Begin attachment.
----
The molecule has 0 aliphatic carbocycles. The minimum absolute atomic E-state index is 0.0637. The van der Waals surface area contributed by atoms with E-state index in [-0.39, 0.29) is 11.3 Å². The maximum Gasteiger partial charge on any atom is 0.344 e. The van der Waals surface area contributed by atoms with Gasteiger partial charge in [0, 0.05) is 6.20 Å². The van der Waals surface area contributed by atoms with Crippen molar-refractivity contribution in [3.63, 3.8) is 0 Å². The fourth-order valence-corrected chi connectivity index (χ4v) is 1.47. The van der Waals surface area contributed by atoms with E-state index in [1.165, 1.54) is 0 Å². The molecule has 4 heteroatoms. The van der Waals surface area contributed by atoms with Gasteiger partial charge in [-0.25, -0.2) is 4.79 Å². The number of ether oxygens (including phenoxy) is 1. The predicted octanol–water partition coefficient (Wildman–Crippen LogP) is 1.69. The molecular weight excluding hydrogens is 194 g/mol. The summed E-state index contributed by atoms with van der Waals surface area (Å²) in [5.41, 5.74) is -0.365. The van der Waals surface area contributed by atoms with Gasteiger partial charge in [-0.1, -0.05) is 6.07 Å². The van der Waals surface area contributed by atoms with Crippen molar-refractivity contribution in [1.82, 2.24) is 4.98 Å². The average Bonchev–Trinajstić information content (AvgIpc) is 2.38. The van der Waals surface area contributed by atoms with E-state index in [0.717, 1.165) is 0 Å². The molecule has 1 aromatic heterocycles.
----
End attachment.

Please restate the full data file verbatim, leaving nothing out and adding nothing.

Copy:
The molecule has 0 aliphatic carbocycles. The minimum absolute atomic E-state index is 0.0637. The van der Waals surface area contributed by atoms with E-state index in [-0.39, 0.29) is 11.3 Å². The maximum Gasteiger partial charge on any atom is 0.344 e. The van der Waals surface area contributed by atoms with Gasteiger partial charge in [0, 0.05) is 6.20 Å². The van der Waals surface area contributed by atoms with Crippen molar-refractivity contribution in [3.63, 3.8) is 0 Å². The fourth-order valence-corrected chi connectivity index (χ4v) is 1.47. The van der Waals surface area contributed by atoms with E-state index in [1.165, 1.54) is 0 Å². The molecule has 4 heteroatoms. The van der Waals surface area contributed by atoms with Gasteiger partial charge in [-0.25, -0.2) is 4.79 Å². The number of ether oxygens (including phenoxy) is 1. The predicted octanol–water partition coefficient (Wildman–Crippen LogP) is 1.69. The molecular weight excluding hydrogens is 194 g/mol. The summed E-state index contributed by atoms with van der Waals surface area (Å²) in [5.41, 5.74) is -0.365. The van der Waals surface area contributed by atoms with Gasteiger partial charge in [-0.1, -0.05) is 6.07 Å². The van der Waals surface area contributed by atoms with Crippen molar-refractivity contribution in [1.82, 2.24) is 4.98 Å². The average Bonchev–Trinajstić information content (AvgIpc) is 2.38. The van der Waals surface area contributed by atoms with E-state index in [0.717, 1.165) is 0 Å². The molecule has 1 aromatic heterocycles.